I was teenager when I first saw the film “Johnnie Mae Gibson, FBI.” The movie is about the ‘ first black female undercover agent,’ in FBI history, portrayed by actress Lynn Whitfield and directed by Bill Duke. The film motivated me so much, seeing the positive portrayal of a strong and intelligent African American woman in Federal law enforcement, a rarity at that time; that I decided to contact Mrs. Gibson at FBI headquarters, she was very nice and cordial and she took the time to inspire me in my future endeavors. -MP


Born in Caryville, Florida, in 1949, Gibson met and married her husband, Marvin, while she was a student at Albany State College. Soon after her marriage, she gave birth to a daughter, Tiffany Michele. Despite her responsibilities as a wife and mother, Gibson still managed to complete her education. She earned an associate's degree in nursing from Chipola Junior College in Marianna, Florida; a bachelor's degree from Albany State College in Albany, Georgia; and a master's degree in education from Georgia State University.

In 1956, Johnnie remembers an incident that shaped her life. Sadly, her mother had a seriously disabling stroke and during the time Johnnie was exhibiting a quiet determination and take charge attitude. Seven years later, Johnnie is beaten by her father when, disregarding his orders, she accepts a holiday turkey from some white people. ''The world won't stop whipping you,'' her father warns. ''You got to learn to bend.'' During the beating, Johnnie was so strong willed, she never shed a tear. Five years later, Johnnie is leaving for college with the following declaration ''I'm gonna make you real proud of me.''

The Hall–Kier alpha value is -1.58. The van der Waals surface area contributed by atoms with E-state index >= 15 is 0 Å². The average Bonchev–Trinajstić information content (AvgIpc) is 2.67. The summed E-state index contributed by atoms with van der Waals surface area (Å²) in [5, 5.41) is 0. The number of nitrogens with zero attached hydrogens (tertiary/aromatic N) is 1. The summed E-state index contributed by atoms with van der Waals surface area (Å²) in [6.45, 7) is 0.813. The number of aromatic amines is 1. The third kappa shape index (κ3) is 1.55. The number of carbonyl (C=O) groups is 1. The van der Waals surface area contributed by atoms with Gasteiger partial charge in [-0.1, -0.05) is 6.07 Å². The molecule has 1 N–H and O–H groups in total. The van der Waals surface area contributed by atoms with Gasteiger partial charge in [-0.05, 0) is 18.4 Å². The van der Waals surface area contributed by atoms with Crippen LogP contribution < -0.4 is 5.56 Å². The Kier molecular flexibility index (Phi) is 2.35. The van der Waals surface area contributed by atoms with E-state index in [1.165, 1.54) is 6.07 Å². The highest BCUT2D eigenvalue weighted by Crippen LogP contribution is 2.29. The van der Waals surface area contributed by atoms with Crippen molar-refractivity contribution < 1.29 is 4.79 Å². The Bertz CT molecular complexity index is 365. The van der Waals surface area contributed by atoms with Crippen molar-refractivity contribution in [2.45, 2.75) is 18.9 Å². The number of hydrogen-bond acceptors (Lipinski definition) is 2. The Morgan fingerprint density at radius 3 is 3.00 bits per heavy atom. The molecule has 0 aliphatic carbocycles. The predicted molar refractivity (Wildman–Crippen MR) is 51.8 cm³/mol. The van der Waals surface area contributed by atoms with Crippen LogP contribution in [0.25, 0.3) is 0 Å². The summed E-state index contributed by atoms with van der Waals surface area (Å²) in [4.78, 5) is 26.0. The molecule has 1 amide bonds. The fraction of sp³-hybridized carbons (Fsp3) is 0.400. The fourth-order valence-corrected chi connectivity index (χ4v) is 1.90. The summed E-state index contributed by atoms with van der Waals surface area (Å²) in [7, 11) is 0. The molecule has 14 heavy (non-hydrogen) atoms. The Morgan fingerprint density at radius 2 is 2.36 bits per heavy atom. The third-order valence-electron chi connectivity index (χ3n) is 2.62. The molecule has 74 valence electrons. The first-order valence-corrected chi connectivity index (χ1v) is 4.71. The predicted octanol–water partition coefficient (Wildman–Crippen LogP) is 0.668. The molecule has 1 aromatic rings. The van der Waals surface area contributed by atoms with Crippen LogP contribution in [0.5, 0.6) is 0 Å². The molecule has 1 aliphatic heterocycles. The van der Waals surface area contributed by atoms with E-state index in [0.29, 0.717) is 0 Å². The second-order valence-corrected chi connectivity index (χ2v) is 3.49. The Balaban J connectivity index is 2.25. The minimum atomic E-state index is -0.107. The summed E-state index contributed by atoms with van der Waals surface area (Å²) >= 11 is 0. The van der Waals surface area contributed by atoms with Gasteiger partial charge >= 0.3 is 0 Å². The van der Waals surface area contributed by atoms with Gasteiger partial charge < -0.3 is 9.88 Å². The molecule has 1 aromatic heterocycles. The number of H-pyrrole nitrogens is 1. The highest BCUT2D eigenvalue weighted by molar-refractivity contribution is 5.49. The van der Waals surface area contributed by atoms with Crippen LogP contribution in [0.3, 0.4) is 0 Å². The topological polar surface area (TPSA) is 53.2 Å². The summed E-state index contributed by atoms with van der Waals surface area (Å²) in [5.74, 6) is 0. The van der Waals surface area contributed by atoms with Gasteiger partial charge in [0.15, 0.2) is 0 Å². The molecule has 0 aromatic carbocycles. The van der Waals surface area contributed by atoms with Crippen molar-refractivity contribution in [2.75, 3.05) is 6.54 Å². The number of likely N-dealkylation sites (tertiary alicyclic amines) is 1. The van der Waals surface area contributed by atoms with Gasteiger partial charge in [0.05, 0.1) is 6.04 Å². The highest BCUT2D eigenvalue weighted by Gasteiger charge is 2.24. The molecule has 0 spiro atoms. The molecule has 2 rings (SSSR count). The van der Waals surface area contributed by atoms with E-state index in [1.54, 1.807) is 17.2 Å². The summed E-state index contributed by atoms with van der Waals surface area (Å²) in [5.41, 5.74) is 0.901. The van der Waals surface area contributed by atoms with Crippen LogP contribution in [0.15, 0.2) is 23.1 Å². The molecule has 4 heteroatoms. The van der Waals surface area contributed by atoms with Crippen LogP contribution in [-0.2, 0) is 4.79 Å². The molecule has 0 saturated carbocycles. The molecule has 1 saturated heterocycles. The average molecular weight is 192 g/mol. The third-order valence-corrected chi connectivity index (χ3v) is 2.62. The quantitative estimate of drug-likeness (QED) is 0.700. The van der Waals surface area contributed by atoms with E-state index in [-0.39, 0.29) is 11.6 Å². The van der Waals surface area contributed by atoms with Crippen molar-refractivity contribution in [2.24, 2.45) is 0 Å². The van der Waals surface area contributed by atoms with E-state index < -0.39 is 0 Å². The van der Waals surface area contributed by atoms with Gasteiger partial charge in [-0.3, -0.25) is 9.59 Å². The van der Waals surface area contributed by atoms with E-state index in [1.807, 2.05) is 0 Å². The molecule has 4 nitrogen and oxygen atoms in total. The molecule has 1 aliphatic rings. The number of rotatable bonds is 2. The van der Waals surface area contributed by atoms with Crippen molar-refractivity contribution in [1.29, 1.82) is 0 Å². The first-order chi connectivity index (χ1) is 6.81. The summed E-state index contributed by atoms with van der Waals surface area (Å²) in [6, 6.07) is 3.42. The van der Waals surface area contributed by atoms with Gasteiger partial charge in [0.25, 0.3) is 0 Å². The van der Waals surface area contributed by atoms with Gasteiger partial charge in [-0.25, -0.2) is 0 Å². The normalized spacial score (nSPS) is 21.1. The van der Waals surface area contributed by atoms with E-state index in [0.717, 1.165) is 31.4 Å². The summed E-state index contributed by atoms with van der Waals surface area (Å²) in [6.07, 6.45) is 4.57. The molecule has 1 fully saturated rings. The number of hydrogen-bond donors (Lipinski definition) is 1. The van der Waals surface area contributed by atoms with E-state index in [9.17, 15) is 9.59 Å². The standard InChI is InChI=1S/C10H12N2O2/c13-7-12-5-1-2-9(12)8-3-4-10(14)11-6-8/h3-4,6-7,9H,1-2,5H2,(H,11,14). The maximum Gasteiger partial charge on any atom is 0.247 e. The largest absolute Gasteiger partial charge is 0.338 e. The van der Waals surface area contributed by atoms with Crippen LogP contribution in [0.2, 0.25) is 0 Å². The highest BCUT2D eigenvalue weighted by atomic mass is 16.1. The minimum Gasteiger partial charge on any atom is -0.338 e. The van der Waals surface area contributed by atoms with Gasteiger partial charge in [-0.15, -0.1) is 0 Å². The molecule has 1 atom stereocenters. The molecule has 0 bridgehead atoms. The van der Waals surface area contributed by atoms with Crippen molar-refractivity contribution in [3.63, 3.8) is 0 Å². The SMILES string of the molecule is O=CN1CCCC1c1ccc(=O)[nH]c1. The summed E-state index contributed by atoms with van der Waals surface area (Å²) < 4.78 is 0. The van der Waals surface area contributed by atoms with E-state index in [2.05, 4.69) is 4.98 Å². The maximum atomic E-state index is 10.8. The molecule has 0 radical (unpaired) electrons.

With Gibson's education and background, she could have chosen any of a number of careers. Mark Schwed, an editor for UPI TV, reported that, "Even though... her Secret Service friends were trying to lure her into the fold, Gibson chose to sign with the FBI and became only the fifth black woman agent in the bureau's history." Gibson first considered the FBI while working as a court services officer with the Albany, Georgia Police Department. An FBI agent who was working on a case with Gibson asked her if she had any interest in becoming an agent. "The background investigation lasted from 4 to 6 months," Gibson related in an interview with Contemporary Black Biography, "Meanwhile, I had a 3-year old daughter, Tiffany, at home and I was married. I was informed that I had two weeks to prepare myself to go away to the FBI Academy in Quantico, Virginia. I informed my superior there at the Albany Georgia Police Department. They were very happy for me. I left the Police Department in October, during the winter months. I didn't have many winter clothes with me. I traveled to Quantico, Virginia with all expenses paid by the FBI."